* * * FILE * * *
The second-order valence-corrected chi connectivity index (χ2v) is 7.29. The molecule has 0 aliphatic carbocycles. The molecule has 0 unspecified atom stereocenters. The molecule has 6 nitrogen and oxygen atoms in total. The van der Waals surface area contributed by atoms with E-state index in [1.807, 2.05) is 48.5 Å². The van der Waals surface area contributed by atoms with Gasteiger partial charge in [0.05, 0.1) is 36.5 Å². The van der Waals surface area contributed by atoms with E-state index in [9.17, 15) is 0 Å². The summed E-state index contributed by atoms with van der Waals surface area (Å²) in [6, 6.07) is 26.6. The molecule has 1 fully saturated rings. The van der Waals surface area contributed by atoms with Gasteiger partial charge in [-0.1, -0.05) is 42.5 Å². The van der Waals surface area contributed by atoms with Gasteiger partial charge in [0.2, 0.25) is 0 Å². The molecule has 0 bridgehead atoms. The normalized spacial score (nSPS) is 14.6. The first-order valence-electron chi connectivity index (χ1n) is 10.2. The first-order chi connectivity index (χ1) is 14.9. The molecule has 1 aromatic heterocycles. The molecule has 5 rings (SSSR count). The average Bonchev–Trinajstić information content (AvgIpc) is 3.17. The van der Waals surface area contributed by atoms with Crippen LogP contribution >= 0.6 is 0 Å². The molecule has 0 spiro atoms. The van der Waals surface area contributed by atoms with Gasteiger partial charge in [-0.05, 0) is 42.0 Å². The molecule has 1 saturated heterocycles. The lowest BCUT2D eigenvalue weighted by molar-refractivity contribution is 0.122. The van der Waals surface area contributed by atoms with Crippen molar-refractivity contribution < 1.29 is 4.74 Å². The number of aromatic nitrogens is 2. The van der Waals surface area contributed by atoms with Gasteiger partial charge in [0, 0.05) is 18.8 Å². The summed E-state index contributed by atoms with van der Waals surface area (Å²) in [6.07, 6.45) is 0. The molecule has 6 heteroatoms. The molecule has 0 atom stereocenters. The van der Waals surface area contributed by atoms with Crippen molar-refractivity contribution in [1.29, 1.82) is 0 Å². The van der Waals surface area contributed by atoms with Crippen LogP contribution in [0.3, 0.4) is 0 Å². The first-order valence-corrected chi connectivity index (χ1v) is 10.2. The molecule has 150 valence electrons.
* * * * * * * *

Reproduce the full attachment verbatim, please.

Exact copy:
The second-order valence-corrected chi connectivity index (χ2v) is 7.29. The molecule has 0 aliphatic carbocycles. The molecule has 0 unspecified atom stereocenters. The molecule has 6 nitrogen and oxygen atoms in total. The van der Waals surface area contributed by atoms with E-state index in [1.807, 2.05) is 48.5 Å². The van der Waals surface area contributed by atoms with Gasteiger partial charge in [0.05, 0.1) is 36.5 Å². The van der Waals surface area contributed by atoms with E-state index in [9.17, 15) is 0 Å². The summed E-state index contributed by atoms with van der Waals surface area (Å²) in [6, 6.07) is 26.6. The molecule has 1 fully saturated rings. The van der Waals surface area contributed by atoms with Gasteiger partial charge in [-0.1, -0.05) is 42.5 Å². The van der Waals surface area contributed by atoms with Gasteiger partial charge in [0.2, 0.25) is 0 Å². The molecule has 0 bridgehead atoms. The normalized spacial score (nSPS) is 14.6. The first-order valence-electron chi connectivity index (χ1n) is 10.2. The first-order chi connectivity index (χ1) is 14.9. The molecule has 1 aromatic heterocycles. The molecule has 5 rings (SSSR count). The average Bonchev–Trinajstić information content (AvgIpc) is 3.17. The van der Waals surface area contributed by atoms with Crippen LogP contribution >= 0.6 is 0 Å². The molecule has 0 spiro atoms. The van der Waals surface area contributed by atoms with Gasteiger partial charge in [-0.05, 0) is 42.0 Å². The molecule has 1 saturated heterocycles. The lowest BCUT2D eigenvalue weighted by molar-refractivity contribution is 0.122. The van der Waals surface area contributed by atoms with Crippen molar-refractivity contribution < 1.29 is 4.74 Å². The number of aromatic nitrogens is 2. The van der Waals surface area contributed by atoms with Gasteiger partial charge in [0, 0.05) is 18.8 Å². The summed E-state index contributed by atoms with van der Waals surface area (Å²) in [6.07, 6.45) is 0. The molecule has 6 heteroatoms. The molecule has 0 atom stereocenters. The van der Waals surface area contributed by atoms with Crippen molar-refractivity contribution in [1.29, 1.82) is 0 Å². The van der Waals surface area contributed by atoms with Crippen LogP contribution in [0.3, 0.4) is 0 Å². The first-order valence-corrected chi connectivity index (χ1v) is 10.2. The molecule has 150 valence electrons.